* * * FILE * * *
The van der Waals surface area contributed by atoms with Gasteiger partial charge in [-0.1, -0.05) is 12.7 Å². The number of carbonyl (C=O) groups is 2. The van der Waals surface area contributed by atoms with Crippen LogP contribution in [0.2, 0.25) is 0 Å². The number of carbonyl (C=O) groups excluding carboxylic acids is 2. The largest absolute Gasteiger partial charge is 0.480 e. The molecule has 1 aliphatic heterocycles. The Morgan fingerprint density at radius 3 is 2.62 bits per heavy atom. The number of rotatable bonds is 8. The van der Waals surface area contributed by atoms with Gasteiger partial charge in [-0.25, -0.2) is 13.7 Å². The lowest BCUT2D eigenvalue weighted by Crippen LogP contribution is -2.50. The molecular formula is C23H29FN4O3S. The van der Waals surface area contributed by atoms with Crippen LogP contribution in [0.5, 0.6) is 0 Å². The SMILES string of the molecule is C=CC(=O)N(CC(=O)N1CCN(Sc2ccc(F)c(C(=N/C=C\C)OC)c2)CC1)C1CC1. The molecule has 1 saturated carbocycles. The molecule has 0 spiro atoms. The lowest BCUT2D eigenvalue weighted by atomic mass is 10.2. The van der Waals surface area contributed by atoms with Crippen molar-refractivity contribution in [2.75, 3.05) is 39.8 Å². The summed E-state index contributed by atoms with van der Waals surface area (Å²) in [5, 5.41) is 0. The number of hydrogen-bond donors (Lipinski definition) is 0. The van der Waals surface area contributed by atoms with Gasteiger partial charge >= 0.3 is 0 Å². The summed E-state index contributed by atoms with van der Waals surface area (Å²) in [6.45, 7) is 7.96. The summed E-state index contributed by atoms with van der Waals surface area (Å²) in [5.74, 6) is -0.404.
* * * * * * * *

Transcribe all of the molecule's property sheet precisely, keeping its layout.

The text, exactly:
The van der Waals surface area contributed by atoms with Gasteiger partial charge in [-0.1, -0.05) is 12.7 Å². The number of carbonyl (C=O) groups is 2. The van der Waals surface area contributed by atoms with Crippen LogP contribution in [0.2, 0.25) is 0 Å². The number of carbonyl (C=O) groups excluding carboxylic acids is 2. The largest absolute Gasteiger partial charge is 0.480 e. The molecule has 1 aliphatic heterocycles. The Morgan fingerprint density at radius 3 is 2.62 bits per heavy atom. The number of rotatable bonds is 8. The van der Waals surface area contributed by atoms with Gasteiger partial charge in [-0.25, -0.2) is 13.7 Å². The lowest BCUT2D eigenvalue weighted by Crippen LogP contribution is -2.50. The molecular formula is C23H29FN4O3S. The van der Waals surface area contributed by atoms with Crippen LogP contribution in [0.5, 0.6) is 0 Å². The SMILES string of the molecule is C=CC(=O)N(CC(=O)N1CCN(Sc2ccc(F)c(C(=N/C=C\C)OC)c2)CC1)C1CC1. The molecule has 1 saturated carbocycles. The molecule has 0 spiro atoms. The lowest BCUT2D eigenvalue weighted by atomic mass is 10.2. The van der Waals surface area contributed by atoms with Crippen molar-refractivity contribution in [2.75, 3.05) is 39.8 Å². The summed E-state index contributed by atoms with van der Waals surface area (Å²) in [5, 5.41) is 0. The number of hydrogen-bond donors (Lipinski definition) is 0. The van der Waals surface area contributed by atoms with Gasteiger partial charge >= 0.3 is 0 Å². The summed E-state index contributed by atoms with van der Waals surface area (Å²) in [6.45, 7) is 7.96. The summed E-state index contributed by atoms with van der Waals surface area (Å²) in [5.74, 6) is -0.404.